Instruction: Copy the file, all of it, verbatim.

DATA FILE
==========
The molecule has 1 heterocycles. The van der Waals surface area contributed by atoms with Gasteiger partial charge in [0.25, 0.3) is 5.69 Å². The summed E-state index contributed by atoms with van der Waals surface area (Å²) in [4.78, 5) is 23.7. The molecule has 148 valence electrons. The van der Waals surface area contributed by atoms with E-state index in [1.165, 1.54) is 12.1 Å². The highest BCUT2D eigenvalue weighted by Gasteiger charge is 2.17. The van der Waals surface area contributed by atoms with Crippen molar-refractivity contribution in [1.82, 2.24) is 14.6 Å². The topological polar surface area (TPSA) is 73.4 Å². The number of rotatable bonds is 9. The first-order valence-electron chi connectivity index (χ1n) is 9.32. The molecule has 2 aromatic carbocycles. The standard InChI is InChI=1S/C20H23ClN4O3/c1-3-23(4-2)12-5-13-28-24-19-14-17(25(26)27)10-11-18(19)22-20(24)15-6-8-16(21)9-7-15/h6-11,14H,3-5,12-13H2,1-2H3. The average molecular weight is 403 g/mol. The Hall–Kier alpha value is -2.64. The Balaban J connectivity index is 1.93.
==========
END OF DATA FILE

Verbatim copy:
The molecule has 1 heterocycles. The van der Waals surface area contributed by atoms with Gasteiger partial charge in [0.25, 0.3) is 5.69 Å². The summed E-state index contributed by atoms with van der Waals surface area (Å²) in [4.78, 5) is 23.7. The molecule has 148 valence electrons. The van der Waals surface area contributed by atoms with E-state index in [1.165, 1.54) is 12.1 Å². The highest BCUT2D eigenvalue weighted by Gasteiger charge is 2.17. The van der Waals surface area contributed by atoms with Crippen molar-refractivity contribution in [1.82, 2.24) is 14.6 Å². The topological polar surface area (TPSA) is 73.4 Å². The number of rotatable bonds is 9. The first-order valence-electron chi connectivity index (χ1n) is 9.32. The molecule has 2 aromatic carbocycles. The standard InChI is InChI=1S/C20H23ClN4O3/c1-3-23(4-2)12-5-13-28-24-19-14-17(25(26)27)10-11-18(19)22-20(24)15-6-8-16(21)9-7-15/h6-11,14H,3-5,12-13H2,1-2H3. The average molecular weight is 403 g/mol. The Hall–Kier alpha value is -2.64. The Balaban J connectivity index is 1.93.